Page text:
You can use an item like a pencil or your finger to make the hole. The only stipulation is that the hole should be slightly wider than the stem.
Some gardeners claim that it is best to use a soilless potting mix for cuttings. While this is not always necessary, it can be a good idea. Compared to a typical garden soil, soilless potting mixes have fewer bacteria and fungus that could harm your vulnerable cutting.
Once you have created a hole in the planting mix of your choosing, put the cutting into the hole. All that is left for you to do at this stage is to press the soil around the cutting so that it is upright and stable.
Cuttings in Water
Those using water for their cuttings have an even easier process. All you need to do is find a clean cup or glass and fill it with room-temperature water. Then place the cutting in the glass.
Just like that, the process is complete. Occasionally, you may want to replace the water if you notice it is getting dirty or if there is a film forming on your cutting’s new roots. If that is the case, removing the film and replacing the water is what you should do.
Before you choose this process, you should be aware that the roots of cuttings in water are often not as strong as those that emerge in soil. That is a downside, but the advantage of using water is the convenience of the process.
Where to House Your Planted Cutting
With your cutting in the soil or water, it is time for you to wait. As you do, make sure that you give your cutting the best conditions that will allow it to thrive. Generally, you should put your cuttings in an area that is warm and somewhat humid.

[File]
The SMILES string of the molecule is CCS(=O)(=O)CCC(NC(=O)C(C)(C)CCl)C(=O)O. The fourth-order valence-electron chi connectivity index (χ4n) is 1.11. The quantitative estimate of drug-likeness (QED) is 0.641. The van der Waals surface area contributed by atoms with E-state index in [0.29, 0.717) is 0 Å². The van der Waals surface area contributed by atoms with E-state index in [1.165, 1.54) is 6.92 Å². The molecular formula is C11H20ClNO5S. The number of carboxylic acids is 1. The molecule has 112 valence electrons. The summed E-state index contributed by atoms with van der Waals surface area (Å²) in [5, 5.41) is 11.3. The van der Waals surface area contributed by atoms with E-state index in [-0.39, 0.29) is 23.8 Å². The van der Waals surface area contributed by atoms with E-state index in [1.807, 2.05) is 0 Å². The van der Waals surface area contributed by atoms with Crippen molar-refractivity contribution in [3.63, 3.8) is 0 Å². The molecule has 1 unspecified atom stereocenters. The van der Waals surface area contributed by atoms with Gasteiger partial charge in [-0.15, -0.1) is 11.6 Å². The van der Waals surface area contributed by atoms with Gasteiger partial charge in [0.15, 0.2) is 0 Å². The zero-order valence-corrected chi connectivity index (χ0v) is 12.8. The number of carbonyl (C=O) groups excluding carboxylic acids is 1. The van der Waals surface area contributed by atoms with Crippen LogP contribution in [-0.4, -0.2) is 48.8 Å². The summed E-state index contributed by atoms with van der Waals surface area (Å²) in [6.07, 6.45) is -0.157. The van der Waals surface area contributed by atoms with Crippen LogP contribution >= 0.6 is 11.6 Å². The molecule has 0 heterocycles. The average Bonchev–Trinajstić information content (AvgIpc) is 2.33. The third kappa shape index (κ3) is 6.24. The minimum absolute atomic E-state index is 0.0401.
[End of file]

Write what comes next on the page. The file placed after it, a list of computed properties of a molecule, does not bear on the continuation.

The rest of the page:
While warmth and humidity are helpful, balance is crucial as well. Too much moisture can lead to rot, and direct sunlight can scorch a cutting. That is why you should continue to pay attention to your cutting even after you finish planting it.
How to Know When Your Cutting is Ready for Transplant
Growing plants from cuttings can take a while. At times, it may take around two or three months for the roots to develop. As you anticipate that moment, you should prepare by learning how to know if your plant’s roots are ready.
If you put your cutting in water, knowing if your cutting is ready for transplant is easy. Just look into the water and see if the roots have grown to a significant degree.
When your cutting is in soil, there will be no visual cue that the roots are ready. To accommodate for this, use your fingers to test the cutting. Pull gently on the stem. If you feel no resistance to a gentle tug, your cutting needs more time.
If you feel resistance, that means your cutting’s roots have grown strong enough to take hold of the soil. Once that happens, you have successfully propagated a plant from a cutting. Now you can transplant your cutting to a larger container or incorporate it into your outdoor planting design.
John Haryasz is a freelance writer and landscape designer. In the field of landscape architecture, he has contributed to many successful design projects throughout the country. As a writer, John specializes in creating captivating and informative web content. Through that work, he aims to share his design knowledge and promote engagement with the outdoor world.